Boris knifes Blair
Britain's most senior policeman was forced out of office by a Conservative mayor of London yesterday, provoking a political crisis over control of the country's largest police force.
Boris Johnson was accused of carrying out a putsch against Sir Ian Blair, who was forced to resign after being told he no longer had the confidence of the Mayor. Furious Labour ministers privately accused Mr Johnson of turning the post – which is appointed by the Home Secretary and includes leading the nationwide fight against terrorism – into a "political football". They said that Sir Ian's resignation would usher in a new era of politicised police officers.
"This makes the role of the Metropolitan Police commissioner much more political," said the former London mayor Ken Livingstone, who is a close ally of Sir Ian. "Whoever now takes the job as Sir Ian's successor will know that they may be asked to leave at a change of election." The Conservatives questioned the judgement of ministers for standing by Sir Ian for so long. His resignation ends a turbulent three-year tenure blighted by controversies.
Last year the Met was found guilty of breaking health and safety legislation over the shooting of the Brazilian electrician Jean Charles de Menezes, whose inquest could return a verdict of unlawful killing. Sir Ian was facing an investigation into the payments of millions of pounds from Scotland Yard to a friend's company. He was also facing an employment tribunal from Tarique Ghaffur, the country's most senior Asian policeman, who accused him of racial discrimination.
Mr Johnson assumed the chairmanship of the Metropolitan Police Authority (MPA) on Wednesday and immediately told Sir Ian he did not think he was the right man for the job.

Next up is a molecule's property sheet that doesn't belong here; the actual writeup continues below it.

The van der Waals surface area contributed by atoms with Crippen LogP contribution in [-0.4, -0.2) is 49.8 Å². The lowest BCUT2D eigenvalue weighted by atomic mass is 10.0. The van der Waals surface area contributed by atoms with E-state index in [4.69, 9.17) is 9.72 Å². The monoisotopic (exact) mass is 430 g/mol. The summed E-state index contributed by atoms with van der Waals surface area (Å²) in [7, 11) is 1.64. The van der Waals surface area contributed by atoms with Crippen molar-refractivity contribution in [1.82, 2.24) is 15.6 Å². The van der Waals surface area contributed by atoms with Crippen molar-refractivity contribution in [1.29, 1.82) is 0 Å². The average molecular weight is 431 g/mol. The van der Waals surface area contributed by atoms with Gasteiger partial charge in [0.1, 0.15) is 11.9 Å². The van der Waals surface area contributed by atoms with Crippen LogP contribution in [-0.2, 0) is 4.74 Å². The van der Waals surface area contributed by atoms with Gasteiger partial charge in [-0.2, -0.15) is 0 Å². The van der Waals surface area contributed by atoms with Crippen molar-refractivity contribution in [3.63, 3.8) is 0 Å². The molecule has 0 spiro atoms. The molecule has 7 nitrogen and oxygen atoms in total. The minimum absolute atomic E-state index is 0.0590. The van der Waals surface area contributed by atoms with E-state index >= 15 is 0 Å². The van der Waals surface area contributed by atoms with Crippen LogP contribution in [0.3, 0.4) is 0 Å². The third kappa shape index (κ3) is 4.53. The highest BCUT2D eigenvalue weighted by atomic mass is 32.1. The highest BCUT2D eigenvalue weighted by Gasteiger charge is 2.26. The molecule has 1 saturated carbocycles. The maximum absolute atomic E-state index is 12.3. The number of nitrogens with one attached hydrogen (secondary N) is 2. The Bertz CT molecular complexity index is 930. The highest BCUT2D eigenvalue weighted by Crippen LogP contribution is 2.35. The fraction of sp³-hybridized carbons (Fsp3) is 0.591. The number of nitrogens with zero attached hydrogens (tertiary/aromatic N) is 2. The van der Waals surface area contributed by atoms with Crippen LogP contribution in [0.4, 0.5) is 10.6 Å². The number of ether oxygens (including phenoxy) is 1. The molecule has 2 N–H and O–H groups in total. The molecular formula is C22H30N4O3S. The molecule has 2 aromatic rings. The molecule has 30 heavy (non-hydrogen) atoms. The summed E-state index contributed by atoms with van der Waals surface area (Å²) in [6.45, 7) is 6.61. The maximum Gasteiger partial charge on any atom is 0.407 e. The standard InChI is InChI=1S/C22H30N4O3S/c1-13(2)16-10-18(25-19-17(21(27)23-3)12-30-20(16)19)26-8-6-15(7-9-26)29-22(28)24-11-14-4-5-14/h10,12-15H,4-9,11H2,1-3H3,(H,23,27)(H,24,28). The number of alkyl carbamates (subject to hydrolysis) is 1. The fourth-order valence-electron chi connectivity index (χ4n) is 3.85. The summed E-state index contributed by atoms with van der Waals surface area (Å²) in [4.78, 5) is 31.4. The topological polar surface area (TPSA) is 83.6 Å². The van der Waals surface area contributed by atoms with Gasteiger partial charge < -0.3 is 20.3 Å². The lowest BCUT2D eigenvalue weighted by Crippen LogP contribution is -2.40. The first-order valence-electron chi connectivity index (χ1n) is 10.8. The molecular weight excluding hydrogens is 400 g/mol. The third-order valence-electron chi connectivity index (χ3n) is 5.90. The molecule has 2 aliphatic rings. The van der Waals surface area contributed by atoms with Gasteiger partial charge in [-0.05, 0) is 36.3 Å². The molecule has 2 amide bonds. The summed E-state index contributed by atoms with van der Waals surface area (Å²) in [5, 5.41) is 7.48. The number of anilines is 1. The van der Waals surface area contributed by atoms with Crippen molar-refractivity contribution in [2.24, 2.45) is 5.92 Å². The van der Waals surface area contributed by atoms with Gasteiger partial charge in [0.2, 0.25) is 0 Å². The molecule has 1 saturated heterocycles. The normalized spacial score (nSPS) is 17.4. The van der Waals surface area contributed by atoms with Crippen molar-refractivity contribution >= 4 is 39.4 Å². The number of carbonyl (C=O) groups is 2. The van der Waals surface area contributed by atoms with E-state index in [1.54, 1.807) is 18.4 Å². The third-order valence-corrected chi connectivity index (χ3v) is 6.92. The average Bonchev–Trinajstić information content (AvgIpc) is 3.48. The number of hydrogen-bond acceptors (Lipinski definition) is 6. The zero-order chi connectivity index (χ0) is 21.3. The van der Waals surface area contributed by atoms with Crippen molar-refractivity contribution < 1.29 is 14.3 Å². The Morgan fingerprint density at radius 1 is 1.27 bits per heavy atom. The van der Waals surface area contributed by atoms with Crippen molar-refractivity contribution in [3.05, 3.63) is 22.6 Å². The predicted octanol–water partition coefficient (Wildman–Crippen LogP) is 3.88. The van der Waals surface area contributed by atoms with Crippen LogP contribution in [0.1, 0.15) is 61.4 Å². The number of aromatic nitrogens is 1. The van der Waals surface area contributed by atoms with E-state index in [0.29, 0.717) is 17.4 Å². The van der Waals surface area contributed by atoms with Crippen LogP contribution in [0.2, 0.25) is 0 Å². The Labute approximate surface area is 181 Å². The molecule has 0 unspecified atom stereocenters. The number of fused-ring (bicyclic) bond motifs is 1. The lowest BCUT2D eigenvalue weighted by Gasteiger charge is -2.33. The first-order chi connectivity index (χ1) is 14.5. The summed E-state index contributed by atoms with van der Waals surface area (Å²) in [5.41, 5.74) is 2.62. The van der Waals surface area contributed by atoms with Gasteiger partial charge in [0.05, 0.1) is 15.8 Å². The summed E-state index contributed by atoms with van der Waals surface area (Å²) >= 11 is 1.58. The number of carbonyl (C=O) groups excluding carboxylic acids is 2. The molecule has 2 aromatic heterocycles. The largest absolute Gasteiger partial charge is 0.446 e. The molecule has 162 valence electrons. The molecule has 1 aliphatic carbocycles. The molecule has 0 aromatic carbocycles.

After a meeting yesterday with Jacqui Smith, the Home Secretary, Sir Ian said he would quit on 1 December, the first commissioner to resign for 90 years. Mr Johnson could not sack him but as MPA head he was able to make his job untenable. In a statement, Sir Ian, 55, said: "I am resigning not because of any failures by my service and not because of the pressures of the office. I would have wished to continue to serve Londoners until my time of office expired in February 2010. However, at a meeting yesterday, the new mayor made clear, in a very pleasant but determined way, that he wished there to be a change of leadership at the Met. Personally I see no bar to working effectively with the new mayor, but it is there that we differ and hence I am unable to continue."
Labour sources accused Mr Johnson of "playing politics with police and terrorism" and claimed the Tories were trying to turn the MPA into a US-style supreme court, vetoing appointments.
Mr Johnson said the time had come for a "clean break and a new start for policing in London". He said he had not been influenced by any particular allegation against the commissioner, but added: "I have made it clear there comes a time in any organisation that it is right to give new leadership."